Diving into night photography can be a challenging yet rewarding creative endeavor. One's eyes open to a new world of photography only seen with the patience demanded by gathering the light in longer exposures. Aperture Academy's Jean Day, Brian Rueb and Paul Porter spent another joyful evening teaching a fun group of Night Owls students, providing guidance and patiently answering questions to help students come away with the unique imagery afforded by San Francisco's after-dark attractions.
Students and instructors started the lovely clear evening at the dramatic Greco-Roman architectural wonder, the Palace of Fine Arts. Rounding up the students in our customary orientation huddle, we introduced ourselves, getting familiar with one another, our photographic backgrounds, the cameras we were using and the technical and creative areas we wanted to explore. To start the evening, we walked to the pond opposite the Palace. Bathed in the warm glow of amber floodlights, the golden reflections of stately columns flanking the beautiful central rotunda always takes my breath away. The students set up along the pond and we worked with them to help fine tune aperture and shutter speeds for the long exposures emphasizing those sumptuous golden reflections, while also tuning their white balance to draw attention to the gorgeous midnight blues of the night sky. Getting chillier by the minute, we had to keep moving to stay warm, walking around the Palace seeking new compositions, from both afar and then up close, focusing on the vertical columns as they terminated high up in the graceful intersecting arches of the central pavilion.
Everyone was a little chilled after the first shoot at the Palace and were thankful to have Jean chauffeur them to their next destination in Aperture Academy's comfy warm 15 passenger van. On the agenda next was the crazy twists and tight cobblestone switchbacks of San Francisco's Lombard St. The class split into two groups; Jean working with those capturing the streaking tail lights of cars heading downhill and Brain guiding the other half taking long exposures of headlights navigating the switchbacks on their way down. Halfway through, the groups switched so everyone could experience shooting from both angles, with Paul working with both groups throughout the shoot. The long exposures of the cars lights snaking their way through the "crookedest street in town" provided exciting foregrounds for the beautiful holiday lightscape of San Francisco.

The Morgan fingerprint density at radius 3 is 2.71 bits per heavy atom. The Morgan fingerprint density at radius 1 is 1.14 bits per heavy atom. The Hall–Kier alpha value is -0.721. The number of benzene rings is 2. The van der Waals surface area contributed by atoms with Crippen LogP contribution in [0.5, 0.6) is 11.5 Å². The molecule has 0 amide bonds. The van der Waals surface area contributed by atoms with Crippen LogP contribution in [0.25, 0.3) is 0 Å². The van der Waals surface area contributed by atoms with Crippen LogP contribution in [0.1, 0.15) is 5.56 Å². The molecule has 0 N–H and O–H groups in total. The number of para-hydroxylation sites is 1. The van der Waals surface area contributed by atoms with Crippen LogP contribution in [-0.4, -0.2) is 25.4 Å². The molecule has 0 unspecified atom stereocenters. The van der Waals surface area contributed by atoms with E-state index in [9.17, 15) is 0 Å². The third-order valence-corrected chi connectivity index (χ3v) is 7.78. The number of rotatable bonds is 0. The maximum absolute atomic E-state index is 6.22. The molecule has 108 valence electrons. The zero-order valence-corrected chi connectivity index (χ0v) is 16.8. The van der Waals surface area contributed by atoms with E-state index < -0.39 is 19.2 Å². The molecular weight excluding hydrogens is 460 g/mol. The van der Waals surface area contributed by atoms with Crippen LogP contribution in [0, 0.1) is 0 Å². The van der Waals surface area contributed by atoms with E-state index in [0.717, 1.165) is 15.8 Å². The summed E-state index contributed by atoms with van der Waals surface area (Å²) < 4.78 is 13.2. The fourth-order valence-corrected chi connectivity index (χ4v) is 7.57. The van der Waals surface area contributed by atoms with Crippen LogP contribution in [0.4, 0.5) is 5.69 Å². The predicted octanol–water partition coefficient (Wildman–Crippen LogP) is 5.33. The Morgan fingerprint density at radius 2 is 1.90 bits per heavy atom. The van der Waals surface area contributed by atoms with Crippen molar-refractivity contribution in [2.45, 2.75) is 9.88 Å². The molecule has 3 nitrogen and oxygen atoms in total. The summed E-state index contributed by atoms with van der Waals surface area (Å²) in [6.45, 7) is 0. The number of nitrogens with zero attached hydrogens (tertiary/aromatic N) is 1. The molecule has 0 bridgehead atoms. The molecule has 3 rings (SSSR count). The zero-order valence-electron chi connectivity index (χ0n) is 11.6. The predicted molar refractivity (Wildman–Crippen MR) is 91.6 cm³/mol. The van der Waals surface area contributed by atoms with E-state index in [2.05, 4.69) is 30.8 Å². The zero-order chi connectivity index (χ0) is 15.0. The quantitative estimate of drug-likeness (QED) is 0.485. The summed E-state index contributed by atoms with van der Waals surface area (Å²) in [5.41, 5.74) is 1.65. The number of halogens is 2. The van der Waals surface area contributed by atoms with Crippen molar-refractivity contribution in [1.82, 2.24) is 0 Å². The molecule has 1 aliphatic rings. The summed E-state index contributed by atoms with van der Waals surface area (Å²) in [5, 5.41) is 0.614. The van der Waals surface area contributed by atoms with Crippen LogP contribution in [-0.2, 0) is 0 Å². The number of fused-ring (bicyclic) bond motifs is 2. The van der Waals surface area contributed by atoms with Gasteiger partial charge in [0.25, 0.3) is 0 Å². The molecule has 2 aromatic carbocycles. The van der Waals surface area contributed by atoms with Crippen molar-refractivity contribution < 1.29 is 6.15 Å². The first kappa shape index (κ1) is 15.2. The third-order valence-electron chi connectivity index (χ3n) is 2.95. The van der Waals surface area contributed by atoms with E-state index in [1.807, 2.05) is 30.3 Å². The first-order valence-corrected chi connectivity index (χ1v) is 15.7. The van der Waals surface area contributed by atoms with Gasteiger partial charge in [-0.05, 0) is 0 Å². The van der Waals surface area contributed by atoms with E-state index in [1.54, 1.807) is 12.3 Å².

With images of Lombard Street safely written to our memory cards, it was time to pile in the van for some much needed refreshment and hot drinks. Jean dropped us at a cozy little North Beach deli cafe for cookies, coffee, ice cream and hot cocoa. Ok, maybe not ice cream, but some of us enjoyed milk shakes. That gelato sure looked yummy though.
Warm and nourished, we were only part way through the evening's adventures as we piled back in the van for our final destination, as Jean droves us to shoot the western span of the Bay Bridge's "Bay Lights" from the famed waterfront Embarcadero. The bridge's superlative light sculpture, designed by Leo Villareal captivates the imagination, as mesmerizing light patterns play across the length of the western span, from tower to tower along the vertical strings of LED's on the cables of the bridge's suspension. With the numerous composition opportunities available, Jean and Brian guided the students to a row of old concrete pilings just offshore providing a wonderfully contrasting foreground element. Reflected in the Bay's water, the play of light is almost surreal as it smooths to silky white and yellow in our long exposures. With a little more time to explore, we wandered down the Embarcadero to the fire house tugboat, adorned with holiday lights, next to the similarly decorated fire house. The Bay Bridge again provided a dramatic backdrop for some luminous holiday compositions. It was a bit of a challenge to get that tugboat to stay still in the water, but with a little work on ISO, shutter and aperture, students were able to still its bobbing for their comps.
With the chill nights of the recent Northern California cold snap behind us, we weren't disappointed as the crisp clear evening provided for a fun night of photography at some of San Francisco's iconic attractions, made even more beautiful bathed in city lights.
Until Next Time,
Jean, Brian, Paul and the rest of the Aperture Academy Team!
P.S. If you'd like to join us at one of our workshops, you can find the schedule/sign up here. (More photos below the comments.)
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